The Handmaid’s Tale has proven itself to be the blessed fruit that the Lord keeps opening.
Season 2 is all wrapped up and the finale of the groundbreaking show was a fitting culmination of thirteen episodes of committed character development – a consistent aim of the second season. The finale, named ‘The Word’, encapsulated the growth of Gilead’s suffering citizens whilst giving each character a last challenge, their responses a testament to what they have seen and learned.
Of course, it also sparked as much fan debate as ever, now typical of the Handmaid’s Twitter hashtag mere moments after the credits roll. Naturally, the turn of events which arose in the last five minutes left the audience with some pretty fundamental questions, undoubtedly becoming the focus until we next check in with the wonderful world of Gilead.
The first and most obvious: Why did June decide against her one and only real chance of escaping Gilead? Her choice to turn away from Emily, calling her to a new life, has been met with understandable disappointment after her previous failed attempts at running and her constant promises to save both herself and her new baby. There are a few simple answers to this, Hannah being the frontrunner. Elisabeth Moss’ June has struggled constantly with the loss of her first daughter to Gilead and all of the horrors the country has in store for a young girl.
Nick could be another motivation for her to return to the fray. The scene of the young, loving family amid the torture of the Waterford’s might have been enough to cause June to stay. After all, as she told Eden, “in this place, you grab love wherever you can find it.”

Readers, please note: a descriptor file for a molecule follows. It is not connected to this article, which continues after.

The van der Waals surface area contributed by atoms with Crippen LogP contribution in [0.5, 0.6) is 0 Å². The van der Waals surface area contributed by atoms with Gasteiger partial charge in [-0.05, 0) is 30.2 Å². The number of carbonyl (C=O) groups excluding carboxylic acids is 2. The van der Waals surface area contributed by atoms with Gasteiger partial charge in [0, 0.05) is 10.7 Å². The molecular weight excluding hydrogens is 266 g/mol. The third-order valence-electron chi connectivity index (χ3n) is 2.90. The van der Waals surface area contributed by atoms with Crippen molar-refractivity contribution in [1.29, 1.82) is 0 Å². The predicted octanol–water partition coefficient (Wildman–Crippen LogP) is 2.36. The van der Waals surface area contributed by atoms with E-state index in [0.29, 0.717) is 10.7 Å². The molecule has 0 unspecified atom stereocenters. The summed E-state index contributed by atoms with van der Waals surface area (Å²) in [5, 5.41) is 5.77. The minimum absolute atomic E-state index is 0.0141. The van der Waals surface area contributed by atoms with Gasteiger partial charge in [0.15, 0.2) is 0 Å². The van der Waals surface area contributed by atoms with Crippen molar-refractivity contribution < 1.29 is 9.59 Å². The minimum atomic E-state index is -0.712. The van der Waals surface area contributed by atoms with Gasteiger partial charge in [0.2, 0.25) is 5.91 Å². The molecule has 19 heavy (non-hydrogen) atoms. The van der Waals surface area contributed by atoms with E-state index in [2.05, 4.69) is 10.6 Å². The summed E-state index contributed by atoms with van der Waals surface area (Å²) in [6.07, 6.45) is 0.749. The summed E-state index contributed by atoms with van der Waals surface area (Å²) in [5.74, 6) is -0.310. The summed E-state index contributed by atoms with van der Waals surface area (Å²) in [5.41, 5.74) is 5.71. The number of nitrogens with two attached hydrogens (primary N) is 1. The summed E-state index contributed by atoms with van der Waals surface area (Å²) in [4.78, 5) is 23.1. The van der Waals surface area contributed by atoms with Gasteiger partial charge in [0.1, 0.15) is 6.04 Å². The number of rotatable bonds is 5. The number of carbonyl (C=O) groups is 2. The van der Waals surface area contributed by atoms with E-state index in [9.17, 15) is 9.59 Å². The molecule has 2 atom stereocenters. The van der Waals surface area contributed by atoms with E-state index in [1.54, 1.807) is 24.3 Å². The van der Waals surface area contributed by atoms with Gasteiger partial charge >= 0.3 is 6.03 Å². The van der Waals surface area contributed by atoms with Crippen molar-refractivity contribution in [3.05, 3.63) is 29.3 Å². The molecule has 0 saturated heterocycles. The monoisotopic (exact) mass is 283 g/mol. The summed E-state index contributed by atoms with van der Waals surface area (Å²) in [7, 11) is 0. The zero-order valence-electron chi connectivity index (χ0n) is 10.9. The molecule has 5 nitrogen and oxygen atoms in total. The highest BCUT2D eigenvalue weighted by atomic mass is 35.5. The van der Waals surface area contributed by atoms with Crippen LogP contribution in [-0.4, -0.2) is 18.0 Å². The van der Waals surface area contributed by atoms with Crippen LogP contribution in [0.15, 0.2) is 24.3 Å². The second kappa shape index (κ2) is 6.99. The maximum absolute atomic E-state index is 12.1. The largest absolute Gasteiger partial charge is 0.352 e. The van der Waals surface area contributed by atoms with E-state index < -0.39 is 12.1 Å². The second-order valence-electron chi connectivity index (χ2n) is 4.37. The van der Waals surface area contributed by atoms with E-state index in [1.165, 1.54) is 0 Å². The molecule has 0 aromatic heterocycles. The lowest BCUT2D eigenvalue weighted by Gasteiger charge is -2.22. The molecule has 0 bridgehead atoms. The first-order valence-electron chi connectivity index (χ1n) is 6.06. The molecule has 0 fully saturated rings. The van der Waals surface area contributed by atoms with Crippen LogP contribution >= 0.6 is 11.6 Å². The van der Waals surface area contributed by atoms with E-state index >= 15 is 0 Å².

However, with June’s determined stare into the camera in the last moments, there’s a soaring sense of hope that she’s not just going back to collect people and sneak out again. Rather, she’s looking to exact some revenge. This could now be a real possibility for her, having seen the chaos created by the Marthas and having had her own fleeting ecstasy of striking an increasingly crazed Commander Waterford, played brilliantly by Joseph Fiennes.
The second and perhaps more interesting investigation to come in season 3 will be how June’s opportunity to leave came about in the first place.
What was most striking about this escape plan was that it was mostly carried out by women, for the sake of women. This made for one of the most emotional scenes across the whole show, June being passed from Martha to Martha for protection, rather than Commander to Commander for violation.
The coordination between the Marthas appears to have been well-planned and rehearsed rather than a panic-driven means of fleeing persecution. Apart from the usual misery and subordination found in Gilead, there was also no drastic change in June’s situation meaning she needed to run from certain death or torture. The plan was unexpected and felt a little rushed, all packed into the final minutes of the episode. However, it could have been a very deliberate move, this situation was a surprise to June and hers is the story we are following. Either way, it made for some heart-racing, heart-breaking, sweaty-palmed television.
Nick seems to have had a central role in the fires started across the district, leading easily to the belief that other enforcers of the regime were involved. Whilst Nick, played by Max Minghella, didn’t give his position away immediately to Commander Waterford, there was the suggestion that the Commander should obey Nick’s orders or face a bullet.
The sheer number of dissidents involved, who were never seen before now, could very well point towards a building movement for revolution. Earlier in the season, we saw the Handmaids and Commanders alike die in the bombing of the new Red Centre. During June’s ill-fated discovery of the car, a hopeful voice on the radio described mounting international pressure and sanctions. Even in the last episode, the wives taking a stand before their husbands was its own small act of rebellion. Gilead is not a monolith unable to be toppled.